Maths says bird song is as simple as muscle and breath control.
Canaries owe their complex songs to good voice control, according to a new mathematical model. By manipulating the air pressure and muscles in their vocal organ, the syrinx, birds can produce a huge repertoire of sound, Tim Gardner of Rockefeller University in New York and colleagues calculate1.
The team hopes that uncovering the mechanics of sound generation in birdsong might help to explain how the animals' singing is linked to brain activity, and thus how birds learn their songs. Male canaries and other birds use song as a mating call - a singer's prowess may advertise his fitness and wow females.
The syrinx forces air through the bird's two bronchial passages at the point where they connect to its windpipe. At these two junctions are flaps of tissue, called labia, on the inner and outer sides of the passages. These act like the reed of a clarinet, vibrating the air that passes them. Muscles in the syrinx alter the stiffness and the gap between the labia, changing the resonance of the passing air.
Gardner's group proposes that birds change their tune by adjusting just two factors: the air pressure in the syrinx and the stiffness of the labia. In other words, they blow harder and tighten their throat. We whistle, in contrast, by subtly changing the shape of our mouth cavity to alter pitch.
In the researchers' model of the syrinx, the shapes of the passages and labia are simplified. When opening, the labia have sloping, roughly trapezium-shaped profiles; on closing, their profiles are flatter. This simple shape change, alongside variations in the pressure of air coming from the lungs and in labial stiffness, produces a striking result.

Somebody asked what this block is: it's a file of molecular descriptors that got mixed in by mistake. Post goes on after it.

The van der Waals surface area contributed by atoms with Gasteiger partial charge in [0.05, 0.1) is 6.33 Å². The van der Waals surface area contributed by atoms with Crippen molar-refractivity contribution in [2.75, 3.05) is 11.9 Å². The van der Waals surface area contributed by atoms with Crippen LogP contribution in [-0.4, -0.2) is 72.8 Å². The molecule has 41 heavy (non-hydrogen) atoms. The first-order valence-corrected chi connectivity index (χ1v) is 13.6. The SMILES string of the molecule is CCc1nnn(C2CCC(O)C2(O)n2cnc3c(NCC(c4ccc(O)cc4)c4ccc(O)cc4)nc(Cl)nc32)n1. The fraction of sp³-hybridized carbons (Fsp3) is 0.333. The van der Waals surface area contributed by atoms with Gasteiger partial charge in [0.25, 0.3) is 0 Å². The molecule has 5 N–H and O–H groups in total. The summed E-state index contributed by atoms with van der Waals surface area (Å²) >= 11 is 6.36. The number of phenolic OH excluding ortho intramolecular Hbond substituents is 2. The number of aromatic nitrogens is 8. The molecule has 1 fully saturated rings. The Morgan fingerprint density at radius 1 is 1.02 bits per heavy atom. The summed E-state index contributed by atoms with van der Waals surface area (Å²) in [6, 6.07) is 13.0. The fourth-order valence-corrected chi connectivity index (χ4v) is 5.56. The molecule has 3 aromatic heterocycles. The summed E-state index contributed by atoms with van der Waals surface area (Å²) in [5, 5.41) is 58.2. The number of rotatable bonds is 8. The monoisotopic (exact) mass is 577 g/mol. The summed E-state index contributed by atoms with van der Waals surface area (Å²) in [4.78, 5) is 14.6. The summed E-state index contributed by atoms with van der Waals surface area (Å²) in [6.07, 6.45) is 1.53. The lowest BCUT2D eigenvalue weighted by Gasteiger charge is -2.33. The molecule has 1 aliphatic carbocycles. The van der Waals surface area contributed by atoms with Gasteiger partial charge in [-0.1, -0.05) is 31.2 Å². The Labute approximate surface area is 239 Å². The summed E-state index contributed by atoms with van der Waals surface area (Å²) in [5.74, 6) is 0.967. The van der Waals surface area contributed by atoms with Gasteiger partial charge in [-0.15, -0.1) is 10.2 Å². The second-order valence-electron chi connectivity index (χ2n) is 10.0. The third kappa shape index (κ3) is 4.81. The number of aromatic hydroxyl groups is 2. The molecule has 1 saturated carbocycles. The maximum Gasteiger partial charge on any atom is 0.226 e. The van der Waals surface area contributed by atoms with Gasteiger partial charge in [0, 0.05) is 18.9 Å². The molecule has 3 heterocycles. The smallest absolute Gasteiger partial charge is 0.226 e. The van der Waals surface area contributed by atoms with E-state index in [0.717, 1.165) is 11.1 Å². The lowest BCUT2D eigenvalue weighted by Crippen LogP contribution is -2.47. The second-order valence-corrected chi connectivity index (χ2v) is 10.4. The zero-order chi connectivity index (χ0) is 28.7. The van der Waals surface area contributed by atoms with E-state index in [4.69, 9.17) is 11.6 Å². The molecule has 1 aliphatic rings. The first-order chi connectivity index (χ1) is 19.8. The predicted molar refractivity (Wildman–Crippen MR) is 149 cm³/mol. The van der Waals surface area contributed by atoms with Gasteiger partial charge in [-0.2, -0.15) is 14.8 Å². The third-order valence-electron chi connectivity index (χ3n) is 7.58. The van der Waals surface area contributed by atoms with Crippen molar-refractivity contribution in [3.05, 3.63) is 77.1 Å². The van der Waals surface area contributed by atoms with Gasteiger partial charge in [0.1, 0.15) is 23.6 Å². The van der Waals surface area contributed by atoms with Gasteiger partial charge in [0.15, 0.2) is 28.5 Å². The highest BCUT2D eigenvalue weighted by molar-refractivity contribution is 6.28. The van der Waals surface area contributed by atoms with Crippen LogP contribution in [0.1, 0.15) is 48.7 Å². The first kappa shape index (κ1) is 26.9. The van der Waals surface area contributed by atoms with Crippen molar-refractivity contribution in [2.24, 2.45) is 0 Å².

“pressure and stiffness tune a bird's song ”
Below a threshold pressure, air simply passes the labia without making them oscillate. Above the threshold, oscillations create sound waves, the harmonic richness of which increases as the pressure increases. This is a simple way to control the timbre of a song - rather like the difference between playing on a recorder and on a trumpet.
But birdsong is not a sequence of distinct notes. It is divided into separate 'syllables', each one a tweeting sound whose pitch is varied smoothly. The model syrinx mimics these rather complex frequency changes of single syllables when pressure and labial stiffness rise and fall cyclically, Gardner and his colleagues show.
Pressure and stiffness can thus be considered as the two 'dials' that tune a bird's song. Simply by altering these variables repetitively and independently, the researchers created an artificial song, complete with subtle changes in harmonic content, that closely resembled real canary song.
Gardner, T., Cecchi, G., Magnasco, M., Laje, R. & Mindlin, G. B. Simple motor gestures for birdsongs. Physical Review Letters 87, 208101 (2001).